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DNC gives local Denver band a boost

Flobots have held on to their dream of building a nonprofit group that uses music to promote civic involvement.
/ Source: The Associated Press

Colored wristbands run halfway up Stephen Brackett’s arm, each one marking a show he and his band, the Flobots, have played the last several days.

Brackett, who goes by Brer Rabbit as one of the MCs for the Flobots, keeps each one until the six-person band has a bad show, when he cuts them all off. The last time his arm was bare was after a show in Salt Lake City, when fans started three fights that had to be broken up.

“That by definition is a bad show,” Brackett said during the Tent State Music Festival to End the War at the Denver Coliseum this week during the Democratic National Convention.

After the festival, the event’s activist organizers planned to lead the 9,000 festival-goers from the Coliseum to the Pepsi Center in an anti-war march in which leaders were prepared to get arrested. Flobots planned to march with them.

Brackett looked down at his wristbands. “I’m very much hoping I won’t have to cut them off today,” he said Wednesday.

The march crowd was estimated by police at 3,500 to 4,000.

Flobots aren’t the biggest name in town for the DNC, but the Denver band’s four convention-related shows signaled the band’s rise from local heroes, blending hip hop, a viola, drums, guitar and bass, to international touring artists. The Denver mayor’s office even gave band members tickets to hear Barack Obama accept the Democratic presidential nomination.

Music to promote civic involvementThrough it all, Flobots have held on to their dream of building a nonprofit group that uses music to promote civic involvement. In fact, its street teams are actually a network of social activism.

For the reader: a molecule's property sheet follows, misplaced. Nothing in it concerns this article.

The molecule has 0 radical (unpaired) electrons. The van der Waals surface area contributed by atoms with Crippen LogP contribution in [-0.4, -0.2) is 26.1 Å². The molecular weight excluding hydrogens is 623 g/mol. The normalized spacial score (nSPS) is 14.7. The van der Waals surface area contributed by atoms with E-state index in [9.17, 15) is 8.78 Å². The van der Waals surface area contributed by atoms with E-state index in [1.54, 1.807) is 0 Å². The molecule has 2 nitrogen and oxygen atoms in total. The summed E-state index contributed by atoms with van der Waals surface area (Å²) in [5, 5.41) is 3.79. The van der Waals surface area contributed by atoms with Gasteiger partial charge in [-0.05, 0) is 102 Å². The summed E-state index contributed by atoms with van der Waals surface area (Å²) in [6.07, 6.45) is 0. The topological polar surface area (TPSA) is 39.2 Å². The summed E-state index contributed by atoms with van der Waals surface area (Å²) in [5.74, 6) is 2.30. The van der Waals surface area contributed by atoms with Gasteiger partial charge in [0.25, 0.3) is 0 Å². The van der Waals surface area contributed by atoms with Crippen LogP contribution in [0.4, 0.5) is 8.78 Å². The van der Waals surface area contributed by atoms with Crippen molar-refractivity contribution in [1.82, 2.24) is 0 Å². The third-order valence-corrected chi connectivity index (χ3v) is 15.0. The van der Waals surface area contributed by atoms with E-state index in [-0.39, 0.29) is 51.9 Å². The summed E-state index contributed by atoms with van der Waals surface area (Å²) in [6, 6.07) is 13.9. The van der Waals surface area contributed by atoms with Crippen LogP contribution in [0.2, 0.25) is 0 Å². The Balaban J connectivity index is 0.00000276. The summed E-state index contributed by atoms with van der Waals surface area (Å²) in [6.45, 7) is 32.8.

“People who go to our shows get really amped, but they had nowhere to get plugged in,” said guitarist Andy “ROK” Guerrero. “When they hear our music, we want people to start thinking, dialoging and talking about what is going on in our country.”

Even though music comes first for Flobots, “Nobody in this band could do this if it weren’t for a bigger reason,” Guerrero said.

The heart of that activism could well be Brackett and Jamie Laurie, known as Jonny 5, who have been with Flobots from the beginning.

Laurie’s drive started when he participated in the World Trade Organization protests in Seattle in 1999. At the time, Laurie was becoming an activist as a response to messages expressed in hip hop. It didn’t hurt that a girl he liked was protesting too.

The WTO protests shut down parts of the meetings and brought worldwide attention to activists’ message.

“It was so empowering,” said Laurie, now 30. “Ever since that moment, I’ve had it in my head: I don’t ever want to abdicate responsibility in terms of changing the world.”

The band specifically asked for the week of the Democratic convention off during their tour so they could be home for historic events. They played shows, attended rallies and squeezed in visits with family.

On stage with RageThe biggest protest they attended, though, was after playing in the daytime Tent State festival with Rage Against the Machine. When the music ended midafternoon Wednesday, thousands poured onto the streets to march nearly four miles with Iraq Veterans Against the War to the Pepsi Center.

The veterans’ goal was to speak to Democrats at the Pepsi Center, where access was blocked to the public, and camp outside until their demands were met. Flobots were in the first row of civilians in the march.

“I think this is the biggest demonstration of the week,” Guerrero said checking out the crowd. “And it’s all because of music. In yo’ face!”

The veterans wanted convention delegates and the Obama campaign to hear their demands for an immediate withdrawal of troops from Iraq, full health care benefits for returning troops and veterans and reparations to the Iraqi people for damage caused by the war.

Four hours after the concert, as sunset approached, Brackett searched for water, and protest organizers warned the crowd that arrests could come as the parade made its way on an illegal route if they decided not to disperse.

Finally, an Obama campaign representative met with one of the veterans, which led to cheers and bear hugs among the protesters.

No arrests were reported.

“This is the most victorious ending I could’ve ever imagined,” Laurie said afterward.

And Wednesday night, Brackett still had his wristbands on his arm.